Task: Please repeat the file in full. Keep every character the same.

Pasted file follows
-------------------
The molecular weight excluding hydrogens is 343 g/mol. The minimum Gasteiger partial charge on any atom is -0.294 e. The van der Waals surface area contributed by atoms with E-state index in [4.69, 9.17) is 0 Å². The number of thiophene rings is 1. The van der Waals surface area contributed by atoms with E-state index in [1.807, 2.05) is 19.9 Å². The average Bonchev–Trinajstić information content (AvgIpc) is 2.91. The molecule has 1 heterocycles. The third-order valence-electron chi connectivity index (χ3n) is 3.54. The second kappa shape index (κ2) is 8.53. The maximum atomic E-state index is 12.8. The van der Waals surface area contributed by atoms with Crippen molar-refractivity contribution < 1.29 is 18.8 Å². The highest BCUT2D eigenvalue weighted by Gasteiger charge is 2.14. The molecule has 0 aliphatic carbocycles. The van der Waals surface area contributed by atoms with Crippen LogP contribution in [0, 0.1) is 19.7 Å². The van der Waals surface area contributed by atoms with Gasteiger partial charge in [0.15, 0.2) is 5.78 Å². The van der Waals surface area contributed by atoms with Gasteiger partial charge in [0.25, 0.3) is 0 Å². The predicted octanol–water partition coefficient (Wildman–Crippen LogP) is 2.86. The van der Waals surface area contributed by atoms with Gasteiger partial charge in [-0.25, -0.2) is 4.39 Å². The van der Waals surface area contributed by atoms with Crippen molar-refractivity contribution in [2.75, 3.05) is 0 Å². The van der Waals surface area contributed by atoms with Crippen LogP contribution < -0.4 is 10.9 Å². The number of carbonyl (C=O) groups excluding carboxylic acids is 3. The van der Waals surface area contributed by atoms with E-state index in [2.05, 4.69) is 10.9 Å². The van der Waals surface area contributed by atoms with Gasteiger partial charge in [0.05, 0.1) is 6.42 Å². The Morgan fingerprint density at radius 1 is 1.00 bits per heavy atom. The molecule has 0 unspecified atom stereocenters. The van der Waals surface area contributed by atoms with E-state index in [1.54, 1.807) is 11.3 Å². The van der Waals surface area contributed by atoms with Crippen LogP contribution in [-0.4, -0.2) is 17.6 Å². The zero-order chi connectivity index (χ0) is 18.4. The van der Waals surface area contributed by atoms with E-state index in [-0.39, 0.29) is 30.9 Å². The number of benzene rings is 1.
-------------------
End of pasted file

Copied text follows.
The molecular weight excluding hydrogens is 343 g/mol. The minimum Gasteiger partial charge on any atom is -0.294 e. The van der Waals surface area contributed by atoms with E-state index in [4.69, 9.17) is 0 Å². The number of thiophene rings is 1. The van der Waals surface area contributed by atoms with E-state index in [1.807, 2.05) is 19.9 Å². The average Bonchev–Trinajstić information content (AvgIpc) is 2.91. The molecule has 1 heterocycles. The third-order valence-electron chi connectivity index (χ3n) is 3.54. The second kappa shape index (κ2) is 8.53. The maximum atomic E-state index is 12.8. The van der Waals surface area contributed by atoms with Crippen molar-refractivity contribution < 1.29 is 18.8 Å². The highest BCUT2D eigenvalue weighted by Gasteiger charge is 2.14. The molecule has 0 aliphatic carbocycles. The van der Waals surface area contributed by atoms with Crippen LogP contribution in [0, 0.1) is 19.7 Å². The van der Waals surface area contributed by atoms with Gasteiger partial charge in [0.15, 0.2) is 5.78 Å². The van der Waals surface area contributed by atoms with Gasteiger partial charge in [0.25, 0.3) is 0 Å². The predicted octanol–water partition coefficient (Wildman–Crippen LogP) is 2.86. The van der Waals surface area contributed by atoms with Gasteiger partial charge in [-0.25, -0.2) is 4.39 Å². The van der Waals surface area contributed by atoms with Crippen molar-refractivity contribution in [2.75, 3.05) is 0 Å². The van der Waals surface area contributed by atoms with Crippen LogP contribution < -0.4 is 10.9 Å². The number of carbonyl (C=O) groups excluding carboxylic acids is 3. The van der Waals surface area contributed by atoms with E-state index in [2.05, 4.69) is 10.9 Å². The van der Waals surface area contributed by atoms with Gasteiger partial charge in [0.05, 0.1) is 6.42 Å². The Morgan fingerprint density at radius 1 is 1.00 bits per heavy atom. The molecule has 0 unspecified atom stereocenters. The van der Waals surface area contributed by atoms with E-state index in [1.54, 1.807) is 11.3 Å². The van der Waals surface area contributed by atoms with Crippen LogP contribution in [-0.4, -0.2) is 17.6 Å². The zero-order chi connectivity index (χ0) is 18.4. The van der Waals surface area contributed by atoms with E-state index in [-0.39, 0.29) is 30.9 Å². The number of benzene rings is 1.